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1970s Liverpool Bands: The Real Thing.

1970s Liverpool Bands: The Real Thing.

Liverpool Band The Real Thing.

In light of the recent sad news of singer Eddie Amoo’s death, I thought I would repost this article.

Not my usual 1970s Liverpool band article, but nonetheless The Real Thing get a mention in my ‘70s –‘80s Punk and New Wave memoir, Bombed Out! as they were cresting a wave of their own in the late 1970s and just prior to (then slightly overlapping with) the Punk Explosion in Liverpool.

The band relaxing in 1976 between takes for a TV show (LiverpooL Echo)

The band relaxing in 1976 between takes for a TV show (Liverpool Echo)

In 1976 they got to Number One with You To Me Are Everything, which is probably their best-known record, although another two songs I’ve added You Tube links to below, Can’t Get By Without You (which got to Number Two in the UK charts in 1976) and Can You Feel The Force (which got to Number Five in 1979) were also big sellers in the late 1970s.

Screenshot of a TV appearance by the band.

Screenshot of a TV appearance by the band.

As such, the band supplied the soundtrack for my pre-Punk teenage disco experiences of the mid-1970s.

The Real Thing was formed in 1970 by Chris Amoo, Dave Smith, Kenny Davis and Ray Lake (Eddie Amoo joined later), all from racially mixed but economically deprived Liverpool 8. In 1972, they appeared on TV’s Opportunity Knocks, although David Essex rather than Hughie Green is credited with bringing them to international attention, when they toured with him in 1975.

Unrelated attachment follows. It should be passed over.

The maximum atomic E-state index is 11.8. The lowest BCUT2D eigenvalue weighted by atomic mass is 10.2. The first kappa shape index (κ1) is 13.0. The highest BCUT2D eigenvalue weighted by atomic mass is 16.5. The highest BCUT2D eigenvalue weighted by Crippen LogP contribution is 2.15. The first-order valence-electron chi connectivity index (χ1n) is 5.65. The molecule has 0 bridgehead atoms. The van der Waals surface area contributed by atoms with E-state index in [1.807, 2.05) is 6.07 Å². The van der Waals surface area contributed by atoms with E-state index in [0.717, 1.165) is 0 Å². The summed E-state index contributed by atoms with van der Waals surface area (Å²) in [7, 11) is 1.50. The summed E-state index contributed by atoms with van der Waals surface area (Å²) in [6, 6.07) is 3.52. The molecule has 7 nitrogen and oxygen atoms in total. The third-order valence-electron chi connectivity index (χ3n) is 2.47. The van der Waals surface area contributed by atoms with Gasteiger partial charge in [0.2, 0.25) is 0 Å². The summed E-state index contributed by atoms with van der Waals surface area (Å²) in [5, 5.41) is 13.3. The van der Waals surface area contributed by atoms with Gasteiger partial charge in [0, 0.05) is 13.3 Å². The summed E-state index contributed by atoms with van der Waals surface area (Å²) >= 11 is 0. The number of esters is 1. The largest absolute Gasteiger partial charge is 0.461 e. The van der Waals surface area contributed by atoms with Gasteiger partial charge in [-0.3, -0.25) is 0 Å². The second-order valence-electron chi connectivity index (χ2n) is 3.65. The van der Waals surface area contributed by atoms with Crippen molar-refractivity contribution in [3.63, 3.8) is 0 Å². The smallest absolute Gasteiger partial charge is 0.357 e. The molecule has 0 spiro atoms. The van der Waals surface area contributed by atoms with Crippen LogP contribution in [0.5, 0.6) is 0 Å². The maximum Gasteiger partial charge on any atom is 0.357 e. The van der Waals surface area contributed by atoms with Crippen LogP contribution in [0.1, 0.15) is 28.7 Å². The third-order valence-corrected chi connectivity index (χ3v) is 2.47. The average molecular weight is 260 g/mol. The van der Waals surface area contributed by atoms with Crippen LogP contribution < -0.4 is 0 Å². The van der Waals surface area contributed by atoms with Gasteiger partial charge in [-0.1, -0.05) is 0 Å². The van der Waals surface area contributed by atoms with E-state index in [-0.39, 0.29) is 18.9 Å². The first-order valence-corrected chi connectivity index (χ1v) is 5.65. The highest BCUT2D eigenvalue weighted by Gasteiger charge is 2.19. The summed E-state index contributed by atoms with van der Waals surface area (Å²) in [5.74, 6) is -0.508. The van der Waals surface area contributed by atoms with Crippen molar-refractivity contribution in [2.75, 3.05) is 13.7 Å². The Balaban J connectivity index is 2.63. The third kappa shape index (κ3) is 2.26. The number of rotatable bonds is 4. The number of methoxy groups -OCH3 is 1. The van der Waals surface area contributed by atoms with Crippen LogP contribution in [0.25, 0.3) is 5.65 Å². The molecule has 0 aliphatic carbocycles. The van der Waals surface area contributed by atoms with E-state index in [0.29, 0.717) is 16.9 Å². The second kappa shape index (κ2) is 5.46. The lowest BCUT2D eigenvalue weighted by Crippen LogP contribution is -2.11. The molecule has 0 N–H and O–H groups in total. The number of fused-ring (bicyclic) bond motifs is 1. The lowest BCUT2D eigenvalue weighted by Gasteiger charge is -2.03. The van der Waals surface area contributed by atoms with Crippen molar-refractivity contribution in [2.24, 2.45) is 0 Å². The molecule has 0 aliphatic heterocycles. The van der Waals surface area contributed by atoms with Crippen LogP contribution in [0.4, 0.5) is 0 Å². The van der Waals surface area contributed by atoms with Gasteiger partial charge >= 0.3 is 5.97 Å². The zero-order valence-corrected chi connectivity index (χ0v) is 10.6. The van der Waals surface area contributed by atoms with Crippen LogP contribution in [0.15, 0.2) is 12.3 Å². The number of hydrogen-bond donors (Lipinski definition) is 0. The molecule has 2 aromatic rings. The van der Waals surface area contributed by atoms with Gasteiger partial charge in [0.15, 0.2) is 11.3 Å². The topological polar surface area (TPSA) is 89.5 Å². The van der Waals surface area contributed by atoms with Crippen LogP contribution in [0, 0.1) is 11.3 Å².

The Real Thing relax with with David Essex who they supported on tour in 1975.

The Real Thing relax with with David Essex who they supported on tour in 1975.

In 1977 the band released an album called Four from Eight, which was originally to have been called Liverpool 8 in honour of the neighbourhood the band had grown up in, but their record company rejected the title.

One of the tracks on the album was called ‘Liverpool 8 Medley’, a combination of three songs; ‘Children of the Ghetto’, ‘Liverpool 8′ and ‘Stanhope Street.’

The Real Thing in Holland, 1972.

The Real Thing in Holland, 1972.

The use of the politically-loaded word ‘ghetto’ to (accurately) describe a part of Liverpool back then ruffled some feathers in hypocritical Britain, and the album did not sell well, although the excellent track ‘Children of the Ghetto’ survived and has been recorded by many artists since then, including Mary J Blige.

Joan Collins in a still from the 1978 film The Stud, also starring Oliver Tobias.

Joan Collins in a still from the 1978 film The Stud, also starring Oliver Tobias.

I never liked their song Let’s Go Disco (I was well into Punk by then), which was recorded as the soundtrack to a raunchy Joan Collins/Oliver Tobias film, called The Stud, released in 1978, but I’ve also added a You Tube link to that too, because there’s some fantastic 1970s synchronized, sequinned disco dancing in it.

Great stuff, and a great Liverpool band.

Buy a signed copy of Bombed Out! here: http://www.bombedoutpunk.com/buybook.php

bombed out punk memoir peter alan lloyd 1970s 1980s punk new wave liverpool recession erics club liverpool the real thing you to me are everything ghetto child liverpool 8 1970s disco (6)

You To Me Are Everything:

Can You Feel The Force (Great video of Dutch TV appearance)

Can’t Get By Without You

Let’s Go Disco (worth it just for the sequinned, synchronised dance footage)

 

 

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 www.bombedoutpunk.com © Peter Alan Lloyd

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